Stop Talking about the Weather! Getting Beyond Staff Small Talk
Updated: Dec 3, 2020
OMG, I loooove that scarf!
Hey, did you hear? The Bengals got a new coach!
Ugh, the Brent Spence Bridge was such a mess today...
Let’s face it: small talk can be cringe-worthy. I mean, if you think about it, people often spend 50 hours a week together and rarely scratch below the surface!
Some people might thrive on office chit-chat to get through a busy day, but others (like most introverts) hate small talk!
But what if everyone — introverts and extroverts and everyone in-between — could elevate conversations to create more meaningful work relationships?
Here are a few conversation tips for getting people talking.
One common problem for introverts is not “feeling” seen and heard. You don’t have to go through an elaborate process or play a crazy game to make sure that they feel included, valued and connected to the company and the rest of the team.
Simply having a set of simple but relevant questions handy and making a point of creating space for every single person to speak in a meeting can be key. It can be as simple as creating a couple of personal questions and a couple of business / job-related questions that you are interested in hearing their perspective about.
When you reframe your own thoughts into a genuine interest in another person, be it personal or professional, and then actively listen to and incorporate their answers, you show them that they are valued.
Simple as that.
And if you want to spice things up a bit, here are three ideas for icebreakers you’ll want to try out at your next meetings!
Pick one employee per week and have each person on the team ask that person a question. Sit back and watch connections be made. Who knew you had two people passionate about the International Greyhounds Association?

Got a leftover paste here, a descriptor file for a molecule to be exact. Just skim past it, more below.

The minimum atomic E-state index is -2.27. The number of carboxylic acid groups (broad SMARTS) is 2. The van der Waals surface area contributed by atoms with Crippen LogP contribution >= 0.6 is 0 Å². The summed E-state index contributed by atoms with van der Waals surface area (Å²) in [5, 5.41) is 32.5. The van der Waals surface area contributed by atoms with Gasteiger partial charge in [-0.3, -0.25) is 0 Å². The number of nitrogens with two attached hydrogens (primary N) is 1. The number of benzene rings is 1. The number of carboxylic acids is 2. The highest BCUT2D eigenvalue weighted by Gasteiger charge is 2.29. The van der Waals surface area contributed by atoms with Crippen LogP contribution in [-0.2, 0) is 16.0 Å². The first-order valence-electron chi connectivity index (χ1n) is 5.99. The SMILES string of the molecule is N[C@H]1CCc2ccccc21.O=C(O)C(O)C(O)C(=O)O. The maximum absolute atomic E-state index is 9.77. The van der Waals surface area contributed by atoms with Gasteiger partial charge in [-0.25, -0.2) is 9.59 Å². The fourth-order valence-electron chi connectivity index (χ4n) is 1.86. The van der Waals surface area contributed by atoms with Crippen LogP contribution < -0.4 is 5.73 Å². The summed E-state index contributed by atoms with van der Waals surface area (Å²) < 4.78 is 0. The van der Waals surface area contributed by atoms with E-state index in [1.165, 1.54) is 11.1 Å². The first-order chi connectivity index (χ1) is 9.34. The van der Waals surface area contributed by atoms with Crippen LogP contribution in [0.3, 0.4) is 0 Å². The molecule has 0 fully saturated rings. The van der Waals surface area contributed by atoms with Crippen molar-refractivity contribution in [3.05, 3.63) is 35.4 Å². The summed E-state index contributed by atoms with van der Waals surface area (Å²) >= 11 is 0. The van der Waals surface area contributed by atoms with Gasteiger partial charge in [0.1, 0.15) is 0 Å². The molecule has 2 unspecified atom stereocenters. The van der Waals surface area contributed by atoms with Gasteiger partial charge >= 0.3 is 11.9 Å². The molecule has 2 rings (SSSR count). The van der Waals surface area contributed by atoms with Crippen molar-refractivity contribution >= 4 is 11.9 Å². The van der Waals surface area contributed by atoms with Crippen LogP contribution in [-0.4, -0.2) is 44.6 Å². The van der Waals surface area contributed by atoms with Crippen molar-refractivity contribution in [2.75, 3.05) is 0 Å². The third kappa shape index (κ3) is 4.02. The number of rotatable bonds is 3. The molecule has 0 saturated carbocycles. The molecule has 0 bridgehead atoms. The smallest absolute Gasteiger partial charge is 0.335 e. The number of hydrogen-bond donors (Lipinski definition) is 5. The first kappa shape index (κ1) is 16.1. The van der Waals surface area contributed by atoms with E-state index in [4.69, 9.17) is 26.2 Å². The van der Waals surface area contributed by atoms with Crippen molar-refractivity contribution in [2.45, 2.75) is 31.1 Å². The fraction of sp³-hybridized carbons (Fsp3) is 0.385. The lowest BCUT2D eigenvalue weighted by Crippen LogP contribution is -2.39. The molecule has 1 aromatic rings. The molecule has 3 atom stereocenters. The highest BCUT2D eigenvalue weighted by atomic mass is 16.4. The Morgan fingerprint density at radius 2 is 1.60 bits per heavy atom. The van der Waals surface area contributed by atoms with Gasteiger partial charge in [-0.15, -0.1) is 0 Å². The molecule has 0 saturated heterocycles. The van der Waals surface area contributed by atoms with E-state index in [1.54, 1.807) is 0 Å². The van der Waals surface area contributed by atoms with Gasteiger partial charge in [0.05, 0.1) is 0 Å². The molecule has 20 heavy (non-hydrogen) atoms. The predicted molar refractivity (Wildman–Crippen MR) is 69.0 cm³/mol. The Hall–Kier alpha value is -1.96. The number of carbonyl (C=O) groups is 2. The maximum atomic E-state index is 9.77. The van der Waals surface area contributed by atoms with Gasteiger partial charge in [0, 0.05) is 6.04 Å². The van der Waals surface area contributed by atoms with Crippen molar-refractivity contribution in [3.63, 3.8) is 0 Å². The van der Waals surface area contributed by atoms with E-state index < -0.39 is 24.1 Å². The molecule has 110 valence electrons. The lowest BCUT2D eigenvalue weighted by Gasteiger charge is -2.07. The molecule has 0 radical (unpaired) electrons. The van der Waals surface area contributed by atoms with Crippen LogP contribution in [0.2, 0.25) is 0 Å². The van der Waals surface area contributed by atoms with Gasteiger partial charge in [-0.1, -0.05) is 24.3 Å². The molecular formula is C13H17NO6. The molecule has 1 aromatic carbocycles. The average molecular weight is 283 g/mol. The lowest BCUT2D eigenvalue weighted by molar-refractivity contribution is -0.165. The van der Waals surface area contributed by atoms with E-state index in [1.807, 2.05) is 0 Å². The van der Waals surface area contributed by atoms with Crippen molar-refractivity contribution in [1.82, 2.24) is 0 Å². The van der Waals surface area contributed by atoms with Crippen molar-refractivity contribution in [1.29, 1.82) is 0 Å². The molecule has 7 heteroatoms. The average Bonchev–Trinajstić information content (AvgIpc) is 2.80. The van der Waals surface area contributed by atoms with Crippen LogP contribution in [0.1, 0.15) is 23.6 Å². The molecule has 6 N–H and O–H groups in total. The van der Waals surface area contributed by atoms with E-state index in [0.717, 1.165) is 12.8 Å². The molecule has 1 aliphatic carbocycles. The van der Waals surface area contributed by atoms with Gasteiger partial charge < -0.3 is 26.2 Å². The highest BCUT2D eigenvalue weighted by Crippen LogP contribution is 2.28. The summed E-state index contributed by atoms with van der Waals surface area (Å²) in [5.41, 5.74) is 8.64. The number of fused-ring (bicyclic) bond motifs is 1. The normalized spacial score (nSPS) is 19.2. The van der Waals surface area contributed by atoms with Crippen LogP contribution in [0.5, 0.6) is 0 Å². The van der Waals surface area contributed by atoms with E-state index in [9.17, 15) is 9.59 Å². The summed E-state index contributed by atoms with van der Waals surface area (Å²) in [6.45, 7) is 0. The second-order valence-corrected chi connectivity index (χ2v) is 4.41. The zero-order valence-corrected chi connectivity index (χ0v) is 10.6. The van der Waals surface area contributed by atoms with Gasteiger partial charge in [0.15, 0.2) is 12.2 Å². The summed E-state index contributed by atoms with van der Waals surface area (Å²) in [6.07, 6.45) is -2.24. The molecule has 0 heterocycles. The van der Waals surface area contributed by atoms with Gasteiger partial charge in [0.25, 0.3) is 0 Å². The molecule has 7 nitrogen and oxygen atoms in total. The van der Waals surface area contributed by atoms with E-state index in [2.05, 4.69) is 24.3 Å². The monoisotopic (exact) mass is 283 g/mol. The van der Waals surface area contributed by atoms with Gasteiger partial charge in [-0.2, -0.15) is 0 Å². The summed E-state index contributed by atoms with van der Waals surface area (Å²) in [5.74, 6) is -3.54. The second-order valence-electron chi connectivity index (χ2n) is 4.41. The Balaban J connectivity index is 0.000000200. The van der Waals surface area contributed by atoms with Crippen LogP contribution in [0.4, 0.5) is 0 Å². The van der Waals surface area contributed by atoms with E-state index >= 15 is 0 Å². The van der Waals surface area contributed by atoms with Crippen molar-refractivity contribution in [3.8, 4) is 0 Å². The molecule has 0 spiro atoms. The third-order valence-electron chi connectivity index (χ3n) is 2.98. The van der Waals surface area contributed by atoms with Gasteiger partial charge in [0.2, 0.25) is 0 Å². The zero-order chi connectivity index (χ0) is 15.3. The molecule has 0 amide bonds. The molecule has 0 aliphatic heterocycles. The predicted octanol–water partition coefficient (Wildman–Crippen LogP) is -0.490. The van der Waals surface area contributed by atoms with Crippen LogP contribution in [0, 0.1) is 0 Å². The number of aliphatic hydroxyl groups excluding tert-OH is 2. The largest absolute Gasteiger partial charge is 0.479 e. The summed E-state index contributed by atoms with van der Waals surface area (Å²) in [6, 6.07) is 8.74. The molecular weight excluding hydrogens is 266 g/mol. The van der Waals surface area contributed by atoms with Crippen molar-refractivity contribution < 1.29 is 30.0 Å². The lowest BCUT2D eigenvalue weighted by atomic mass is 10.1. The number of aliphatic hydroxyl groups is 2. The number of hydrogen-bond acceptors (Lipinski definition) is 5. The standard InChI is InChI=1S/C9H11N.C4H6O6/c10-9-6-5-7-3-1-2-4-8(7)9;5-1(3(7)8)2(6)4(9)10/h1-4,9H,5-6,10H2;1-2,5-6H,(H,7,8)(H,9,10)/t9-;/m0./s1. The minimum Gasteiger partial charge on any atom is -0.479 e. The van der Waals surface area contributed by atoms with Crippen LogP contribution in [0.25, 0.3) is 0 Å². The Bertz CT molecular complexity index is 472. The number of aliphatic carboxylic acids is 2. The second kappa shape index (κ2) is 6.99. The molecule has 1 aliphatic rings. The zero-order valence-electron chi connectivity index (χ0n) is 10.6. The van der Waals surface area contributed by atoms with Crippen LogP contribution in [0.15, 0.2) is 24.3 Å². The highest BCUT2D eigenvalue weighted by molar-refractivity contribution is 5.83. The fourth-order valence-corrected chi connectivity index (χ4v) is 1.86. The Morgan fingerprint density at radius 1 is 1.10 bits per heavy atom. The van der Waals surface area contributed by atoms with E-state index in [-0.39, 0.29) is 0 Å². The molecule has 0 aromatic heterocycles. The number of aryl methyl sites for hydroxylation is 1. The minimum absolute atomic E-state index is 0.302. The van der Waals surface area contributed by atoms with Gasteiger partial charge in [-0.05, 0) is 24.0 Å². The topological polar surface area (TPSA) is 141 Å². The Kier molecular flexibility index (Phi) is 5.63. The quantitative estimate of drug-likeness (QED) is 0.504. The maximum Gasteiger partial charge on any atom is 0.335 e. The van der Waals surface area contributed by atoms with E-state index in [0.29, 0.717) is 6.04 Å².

Before starting a meeting, go around and ask everyone to give an audible thumbs up, down, or in-between on their overall mood and stress level.
We all come to work with baggage.
It can be advantageous to know the mental state that each individual employee is at when they come to the meeting. Tell them that you aren't going into the details but just want to get an overall vibe of the group morale for the day. Look for patterns.
Be sure to follow up on any "thumbs-down" in a private conversation later. This exercise can be especially effective in organizations that have high-stress levels, such as nonprofits that work with challenging client groups.
Two Truths & A Lie
This is a great drinking game AND a fun way to start a meeting...just not at the same time!
Pick a person each week to tell Two Truths & A Lie about themselves. The other members guess which is the lie. The best part about this is that it never gets old — the more you know each other, the more stealth you have to be!
Any of the above ideas can be used with teams that meet virtually, or around the good ole' fashioned conference room table...no donuts required!
I hope this inspires you to get talking and listening on a deeper level so that you can really get to know your staff and colleagues, and they can get to know each other! And even better, that you can all have a little fun while you're at it!
I have a gazillion tricks like this in my hat...this is only the tip of the iceberg! For more tips on employee engagement, please reach out — I’d love to chat!